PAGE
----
Saturday, September 22, 2018

Copernicus and the Church

by ranfuchs (writer), CT, USA, February 17, 2011

Credit: The Gian't of Science (replica)

The Church did not know it yet, but a small unauthorized insertion in a small book that went unnoticed would destroy its hegemony and lead to the birth of science.

As we saw in a previous posting Copernicus, who postulated a model in which the sun was at the center of the universe, knew that the clear advantages of his model would not protect him from the hostile reaction of the orthodox authorities and the Inquisition. It was not until 1543 – the year of his death – that he eventually published his complete work On the Revolutions of the Heavenly Spheres.

It is clear from the extent of the criticism of his work that Copernicus challenged not only the knowledge of the cosmos, as portrayed by the church, but he challenged knowledge itself: should our impartial experience determine our understanding, or is it our knowledge that the world should conform to?

For example, Tolosani, a contemporary of Copernicus, wrote:

[Copernicus] seems to be unfamiliar with Holy Scripture since he contradicts some of its principles, not without the risk to himself and to the readers of his book of straying from the faith. ... in his imagination he changes the order of God's creatures in his system. ... he seeks to raise the Earth from its lower place to the sphere where everybody by common consent correctly locates the Sun's sphere, and to caste the sphere of the Sun down to the place of the Earth, contravening the rational order and Holy Writ, which declares that heaven is up, while the Earth is down.

It was most likely, therefore, that the Church would have condemned Copernicus and burn his work, had it not been for an introduction inserted by the publisher. The introduction stated that the book merely presented a simpler way to calculate the positions of heavenly bodies, and that "the hypotheses contained within made no pretense to truth that, in any case, astronomy was incapable of finding the causes of heavenly phenomena." This unauthorized insertion, although appalled many, ensured that the book was not immediately condemned. In fact, it was publicly available for over 70 years before it was subject to censorship.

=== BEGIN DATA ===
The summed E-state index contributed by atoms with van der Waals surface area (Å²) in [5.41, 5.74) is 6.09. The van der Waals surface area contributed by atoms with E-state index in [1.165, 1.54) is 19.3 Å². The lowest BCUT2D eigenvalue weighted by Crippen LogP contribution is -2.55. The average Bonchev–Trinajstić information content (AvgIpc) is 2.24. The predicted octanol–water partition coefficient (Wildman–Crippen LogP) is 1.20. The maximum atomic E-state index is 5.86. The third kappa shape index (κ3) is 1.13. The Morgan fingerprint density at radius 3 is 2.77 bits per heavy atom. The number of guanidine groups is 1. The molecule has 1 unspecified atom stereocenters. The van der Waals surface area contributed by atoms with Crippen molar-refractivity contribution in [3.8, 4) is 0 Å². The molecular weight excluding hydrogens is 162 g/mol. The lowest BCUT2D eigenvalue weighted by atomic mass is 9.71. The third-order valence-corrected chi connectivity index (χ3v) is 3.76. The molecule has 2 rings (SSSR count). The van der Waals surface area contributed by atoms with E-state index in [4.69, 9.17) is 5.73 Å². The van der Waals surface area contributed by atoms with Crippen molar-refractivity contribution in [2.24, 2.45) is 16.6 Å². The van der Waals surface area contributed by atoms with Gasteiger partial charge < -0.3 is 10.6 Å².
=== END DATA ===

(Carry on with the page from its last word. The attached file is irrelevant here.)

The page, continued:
Although some were sentenced to death for their support of Copernicus’ heliocentric system (for example, Giordano Bruno was burnt alive in 1600) it was not until 1616 that the Church placed the work on the List of Prohibited Books (Index Librorum Prohibitorum) and decreed that "the propositions that the Sun is immobile and at the center of the universe and that the Earth moves around it, judging both to be ‘foolish and absurd in philosophy,’ and the first to be ‘formally heretical’ and the second ‘at least erroneous in faith’ in theology.” By then, however, Copernicus’ mathematics had already been widely in use, and although many still viewed it as a hypothetical calculation model, it was unavoidable that questions about the nature of the cosmos as derived from the model would arise.

The scientific revolution had begun.

About the Writer

ranfuchs is a writer for BrooWaha. For more information, visit the writer's website.
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2 comments on Copernicus and the Church

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By Lady D on February 17, 2011 at 12:35 pm

The church funny, just another oppresive regiem, keeping thier power through spreading hate and fear. But thats religion for ya.

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By ranfuchs on February 19, 2011 at 06:02 pm

@Melody, glad to be back

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